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IHH’s Prince Court purchase depends on turnaround
Khairul Khalid 
Prince Court Medical Centre is being sold as part of Petronas' consolidation efforts
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Khazanah Nasional Bhd’s purchase of Prince Court Medical Centre Sdn Bhd will boost the sovereign wealth fund’s burgeoning healthcare portfolio as it looks to add it to the stable of hospitals under its public-listed vehicle, IHH Healthcare Bhd.

Though the deal will provide IHH with first option to purchase the Petronas-owned hospital from another Khazanah subsidiary, it is uncertain whether IHH will do so under the current circumstances.

An industry analyst tells FocusM that Khazanah’s primary concern in the short-term is to turn around Prince Court before IHH would consider exercising that option.

“It has been losing money since its inception and it would be sensible to steer it to good financial health first before integrating it into IHH’s portfolio. IHH certainly has the expertise and resources to turn around Prince Court.

“How long will it take? That remains to be seen,” says the analyst. 

IHH’s main brands are Pantai, Mount Elizabeth, Gleneagles, Parkway and Acibadem

Narrowing losses

For the five financial years since 2012, Prince Court has been in the red although it has seen steady improvement. Revenue has climbed and losses have narrowed sharply over the years.

For the year ended Dec 31, 2016 (FY16), the company posted a loss after tax of RM4 mil, down 95% year-on-year. Revenue was also higher in FY16 at RM211.29 mil, up 12.5%.

A RHB Research report says Khazanah (via IHH) will target to turn around Prince Court in the immediate term due to the hospital’s financial predicament.

“(Prince Court) has been loss-making, and would have weighed on IHH’s earnings in the near- to mid-term had it been directly acquired.

“We expect IHH to charge advisory fees in the interim for the collaboration and would not rule out the possibility that it could eventually acquire Prince Court. We continue to like IHH for its strong regional footprint and longer-term earnings growth potential,” says RHB.

It also states that the key risks in the deal include overpaying for acquisitions in IHH’s quest for market access and growth, as well as changes in regulatory policies.

On March 22, Khazanah announced the deal to buy Prince Court from Petronas’ wholly-owned unit, Petronas Hartabina Sdn Bhd, at a price to be determined by June.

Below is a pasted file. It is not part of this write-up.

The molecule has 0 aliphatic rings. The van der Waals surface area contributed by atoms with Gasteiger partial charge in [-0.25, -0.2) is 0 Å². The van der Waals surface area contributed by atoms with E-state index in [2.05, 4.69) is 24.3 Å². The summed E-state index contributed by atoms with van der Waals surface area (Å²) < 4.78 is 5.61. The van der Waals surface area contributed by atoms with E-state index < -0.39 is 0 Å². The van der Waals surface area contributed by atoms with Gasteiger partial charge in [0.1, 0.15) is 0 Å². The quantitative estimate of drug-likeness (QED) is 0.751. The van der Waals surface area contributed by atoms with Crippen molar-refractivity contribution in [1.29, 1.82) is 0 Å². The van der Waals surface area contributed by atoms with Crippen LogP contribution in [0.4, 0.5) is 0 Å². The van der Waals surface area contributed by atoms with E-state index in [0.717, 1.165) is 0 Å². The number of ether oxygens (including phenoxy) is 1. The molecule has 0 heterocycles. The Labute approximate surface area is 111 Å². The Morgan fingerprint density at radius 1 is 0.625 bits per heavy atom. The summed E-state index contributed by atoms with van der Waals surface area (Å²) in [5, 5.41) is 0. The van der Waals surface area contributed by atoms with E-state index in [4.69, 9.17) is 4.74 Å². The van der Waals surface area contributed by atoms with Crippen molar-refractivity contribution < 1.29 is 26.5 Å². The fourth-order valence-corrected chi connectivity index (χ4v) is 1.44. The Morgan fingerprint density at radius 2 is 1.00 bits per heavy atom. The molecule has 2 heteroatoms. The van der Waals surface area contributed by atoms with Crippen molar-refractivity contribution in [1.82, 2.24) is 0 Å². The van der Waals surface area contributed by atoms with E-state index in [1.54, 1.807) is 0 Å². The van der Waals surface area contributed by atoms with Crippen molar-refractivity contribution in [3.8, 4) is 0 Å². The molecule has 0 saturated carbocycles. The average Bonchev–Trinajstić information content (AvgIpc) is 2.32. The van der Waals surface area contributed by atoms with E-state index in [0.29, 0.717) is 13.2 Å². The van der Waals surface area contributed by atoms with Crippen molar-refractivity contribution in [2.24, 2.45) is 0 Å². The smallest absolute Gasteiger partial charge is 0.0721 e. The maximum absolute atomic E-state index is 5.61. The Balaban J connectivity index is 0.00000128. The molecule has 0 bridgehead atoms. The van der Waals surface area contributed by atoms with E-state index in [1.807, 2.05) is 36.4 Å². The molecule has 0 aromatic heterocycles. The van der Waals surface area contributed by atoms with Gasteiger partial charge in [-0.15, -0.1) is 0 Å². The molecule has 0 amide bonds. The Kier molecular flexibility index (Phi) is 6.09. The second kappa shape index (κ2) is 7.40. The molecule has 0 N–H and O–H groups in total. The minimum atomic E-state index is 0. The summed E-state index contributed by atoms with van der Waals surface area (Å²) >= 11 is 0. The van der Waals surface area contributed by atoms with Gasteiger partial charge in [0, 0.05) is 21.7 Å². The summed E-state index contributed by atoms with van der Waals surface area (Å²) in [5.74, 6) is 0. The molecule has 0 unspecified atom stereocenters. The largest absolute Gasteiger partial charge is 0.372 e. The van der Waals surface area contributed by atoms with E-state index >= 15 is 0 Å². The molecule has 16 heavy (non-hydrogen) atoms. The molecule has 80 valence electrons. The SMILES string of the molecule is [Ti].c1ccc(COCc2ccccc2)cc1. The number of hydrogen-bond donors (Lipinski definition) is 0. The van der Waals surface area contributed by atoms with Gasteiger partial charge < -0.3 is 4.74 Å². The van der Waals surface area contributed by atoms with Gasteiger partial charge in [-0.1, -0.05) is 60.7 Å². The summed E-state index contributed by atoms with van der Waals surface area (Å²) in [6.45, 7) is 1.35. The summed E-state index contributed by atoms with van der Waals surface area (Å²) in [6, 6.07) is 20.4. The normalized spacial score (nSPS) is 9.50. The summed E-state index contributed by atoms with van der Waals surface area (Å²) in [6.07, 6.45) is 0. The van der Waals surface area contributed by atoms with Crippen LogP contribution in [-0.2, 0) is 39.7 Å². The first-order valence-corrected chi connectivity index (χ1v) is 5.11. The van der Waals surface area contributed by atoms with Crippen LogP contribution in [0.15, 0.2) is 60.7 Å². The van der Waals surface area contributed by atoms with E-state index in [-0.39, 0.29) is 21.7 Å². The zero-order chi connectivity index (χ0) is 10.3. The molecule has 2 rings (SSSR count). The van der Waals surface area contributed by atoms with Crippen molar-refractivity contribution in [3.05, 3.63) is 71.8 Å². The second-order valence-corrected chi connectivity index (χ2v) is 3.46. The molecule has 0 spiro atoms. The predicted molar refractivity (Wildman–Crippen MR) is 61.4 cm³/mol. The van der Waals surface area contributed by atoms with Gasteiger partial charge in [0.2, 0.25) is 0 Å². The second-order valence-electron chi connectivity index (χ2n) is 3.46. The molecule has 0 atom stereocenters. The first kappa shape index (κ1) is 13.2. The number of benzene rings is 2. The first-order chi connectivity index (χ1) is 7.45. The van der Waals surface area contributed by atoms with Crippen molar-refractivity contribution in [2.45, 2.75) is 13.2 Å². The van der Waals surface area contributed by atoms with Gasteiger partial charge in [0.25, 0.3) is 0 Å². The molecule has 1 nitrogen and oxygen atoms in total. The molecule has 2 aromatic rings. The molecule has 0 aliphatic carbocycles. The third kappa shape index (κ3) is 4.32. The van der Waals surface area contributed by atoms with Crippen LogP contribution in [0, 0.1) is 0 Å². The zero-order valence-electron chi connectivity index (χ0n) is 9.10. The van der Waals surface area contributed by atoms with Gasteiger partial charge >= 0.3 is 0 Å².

The move is part of Petronas’ ongoing consolidation efforts which include disposal of non-core businesses and assets. The disposal is expected to be completed by the second quarter.

Prince Court is a 270-bed private hospital located within Kuala Lumpur City Centre. It began operations in 2007 to cater for residents within the catchment as well as Petronas’ top executives. Petronas built the hospital at an estimated cost of RM544 mil.

Concurrently, IHH also entered into a term sheet for a collaboration agreement with Khazanah’s wholly-owned subsidiary Pulau Memutik Ventures Sdn Bhd. The latter owns 40.9% of IHH.

The collaboration includes shared services support and operational improvement initiatives for Prince Court. IHH will also be given a right of first offer to acquire the hospital during a pre-agreed period.

 

Economies of scale

With over 10,000 beds currently in its portfolio, IHH will certainly improve its economies of scale with the Prince Court deal.

According to Affin Hwang Capital Research, the size advantage for expanding hospitals includes material procurement and attracting talent.

“They (the hospitals) are able to enjoy lower material costs due to their large purchase quantities. With higher patient visitations, they are also able to entice doctors to practise with them to earn more consultation fees.”

The report also states that although private hospitals have been struggling with lower patient admissions in the last two years, they are starting to see signs of recovery, which could be sustained due to several long-term drivers such as an ageing population, rising income per capita and an increase in insurance coverage.

According to the population and housing census, those above 65 years old accounted for 6.2% of the total population in 2016 compared to 5% in 2010. The figure is expected to rise to 7% by 2020.

Total health expenditure per capita increased at a compound annual growth rate (CAGR) of 8% to US$450 (RM1,327) between 2009 and 2014 and one of the main drivers of growth is the rise of the affluent class in the country.